Clove oil

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Area of dried cloves

Description

An essential oil obtained from the dried flower buds of clove tree, (Eugenia caryophyllata or Syzygium aromaticum). The aromatic clove buds contain 15-18% eugenol along with carophyllin, tannin, gum, and resin. Clove plants are native to the Molucca Islands, Zanzibar, Sumatra, South America and the West Indies. Clove oil was used as an additive in oil paints and printing inks to slow drying rates and prevent the formation of a skin on the surface of the paint. For a short period in the 19th century, it was popular to spray the surface of paintings, particularly portraits with clove oil. It was also used as an odorant in watercolor paints. Clove oil is still occasionally used to prepare microscopic slides for viewing and as a local anesthetic for toothaches. Eugenol is used in germicides, perfumes, sweeteners, and mouthwashes.

Synonyms and Related Terms

caryophyllus oil; caryophil oil; eugenol; oil of cloves; amboyna; clou (Fr.); Eugenol aromatica; Eugenia caryophyllata; Syzygium aromaticum

Other Properties

Optically active. Soluble in ether, ethanol.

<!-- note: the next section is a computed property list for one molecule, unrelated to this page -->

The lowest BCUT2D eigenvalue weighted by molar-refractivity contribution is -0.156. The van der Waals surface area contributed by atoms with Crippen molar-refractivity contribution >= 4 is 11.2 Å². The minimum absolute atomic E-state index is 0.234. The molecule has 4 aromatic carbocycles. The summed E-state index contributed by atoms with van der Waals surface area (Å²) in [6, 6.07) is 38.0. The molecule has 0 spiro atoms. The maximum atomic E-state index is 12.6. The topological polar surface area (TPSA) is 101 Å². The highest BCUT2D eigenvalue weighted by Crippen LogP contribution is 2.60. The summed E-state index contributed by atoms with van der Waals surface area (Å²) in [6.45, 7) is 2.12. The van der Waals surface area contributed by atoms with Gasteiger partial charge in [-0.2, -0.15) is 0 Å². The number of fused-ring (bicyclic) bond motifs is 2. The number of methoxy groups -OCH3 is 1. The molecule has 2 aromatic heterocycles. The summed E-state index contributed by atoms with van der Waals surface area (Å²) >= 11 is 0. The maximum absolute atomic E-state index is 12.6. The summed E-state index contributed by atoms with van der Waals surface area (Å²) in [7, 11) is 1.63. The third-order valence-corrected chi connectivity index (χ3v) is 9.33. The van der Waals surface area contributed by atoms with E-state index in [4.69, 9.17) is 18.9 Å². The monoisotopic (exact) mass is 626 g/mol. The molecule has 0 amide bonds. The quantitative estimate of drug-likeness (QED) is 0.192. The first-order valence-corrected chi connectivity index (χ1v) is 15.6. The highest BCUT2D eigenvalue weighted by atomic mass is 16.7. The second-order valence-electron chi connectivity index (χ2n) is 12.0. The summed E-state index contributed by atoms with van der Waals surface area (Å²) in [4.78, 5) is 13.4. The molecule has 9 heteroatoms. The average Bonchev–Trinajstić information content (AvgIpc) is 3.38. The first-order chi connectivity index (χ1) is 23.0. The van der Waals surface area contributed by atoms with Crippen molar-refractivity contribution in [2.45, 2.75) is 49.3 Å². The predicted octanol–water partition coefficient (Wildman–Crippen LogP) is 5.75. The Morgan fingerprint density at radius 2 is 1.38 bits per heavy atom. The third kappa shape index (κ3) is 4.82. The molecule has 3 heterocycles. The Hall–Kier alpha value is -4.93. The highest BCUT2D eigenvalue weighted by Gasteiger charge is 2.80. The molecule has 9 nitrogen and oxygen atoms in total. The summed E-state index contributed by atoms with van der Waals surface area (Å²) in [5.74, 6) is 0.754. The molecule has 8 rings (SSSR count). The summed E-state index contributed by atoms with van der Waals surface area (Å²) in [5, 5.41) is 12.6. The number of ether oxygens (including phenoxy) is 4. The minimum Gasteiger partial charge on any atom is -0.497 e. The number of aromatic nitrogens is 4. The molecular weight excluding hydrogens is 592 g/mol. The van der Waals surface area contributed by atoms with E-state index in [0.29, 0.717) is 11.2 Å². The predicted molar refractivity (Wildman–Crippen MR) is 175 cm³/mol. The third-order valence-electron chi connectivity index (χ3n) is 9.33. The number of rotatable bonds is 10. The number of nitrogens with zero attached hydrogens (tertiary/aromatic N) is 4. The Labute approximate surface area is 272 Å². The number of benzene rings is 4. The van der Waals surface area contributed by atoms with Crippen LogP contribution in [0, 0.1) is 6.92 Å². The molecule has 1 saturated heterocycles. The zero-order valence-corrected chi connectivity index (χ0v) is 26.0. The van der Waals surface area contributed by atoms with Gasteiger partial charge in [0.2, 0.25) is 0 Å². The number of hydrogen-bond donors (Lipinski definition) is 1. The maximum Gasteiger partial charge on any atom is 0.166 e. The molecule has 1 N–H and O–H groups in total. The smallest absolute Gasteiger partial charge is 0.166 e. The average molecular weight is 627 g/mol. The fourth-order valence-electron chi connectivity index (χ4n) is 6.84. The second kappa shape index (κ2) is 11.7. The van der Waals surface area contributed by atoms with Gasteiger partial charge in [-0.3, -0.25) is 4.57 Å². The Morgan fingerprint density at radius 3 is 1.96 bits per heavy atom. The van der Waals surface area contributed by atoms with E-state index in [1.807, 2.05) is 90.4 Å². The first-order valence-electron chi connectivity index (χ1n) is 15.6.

CAS 8000-34-8
Density 1.0
Boiling Point 482

Hazards and Safety

Mild anesthetic properties. Ingestion may cause vomiting. Clove oil turns very brown with age. Skin contact and inhalation may cause irritation.

Fisher Scientific: MSDS

Sources Checked for Data in Record

  • Richard S. Lewis, Hawley's Condensed Chemical Dictionary, Van Nostrand Reinhold, New York, 10th ed., 1993
  • Random House, Webster's Encyclopedic Unabridged Dictionary of the English Language, Grammercy Book, New York, 1997
  • The Merck Index, Martha Windholz (ed.), Merck Research Labs, Rahway NJ, 10th edition, 1983
  • The American Heritage Dictionary or Encarta, via Microsoft Bookshelf 98, Microsoft Corp., 1998
  • Encyclopedia Britannica, http://www.britannica.com Comment: Clove. Retrieved May 25, 2003, from Encyclopædia Britannica Premium Service.
  • G.S.Brady, Materials Handbook, McGraw-Hill Book Co., New York, 1971 Comment: p. 201
  • Ralph Mayer, A Dictionary of Art Terms and Techniques, Harper and Row Publishers, New York, 1969 (also 1945 printing)
  • M. Doerner, The Materials of the Artist, Harcourt, Brace & Co., 1934
  • Michael McCann, Artist Beware, Watson-Guptill Publications, New York City, 1979
  • Kurt Wehlte, The Materials and Techniques of Painting, Van Nostrand Reinhold Co., New York, 1975 Comment: p. 517

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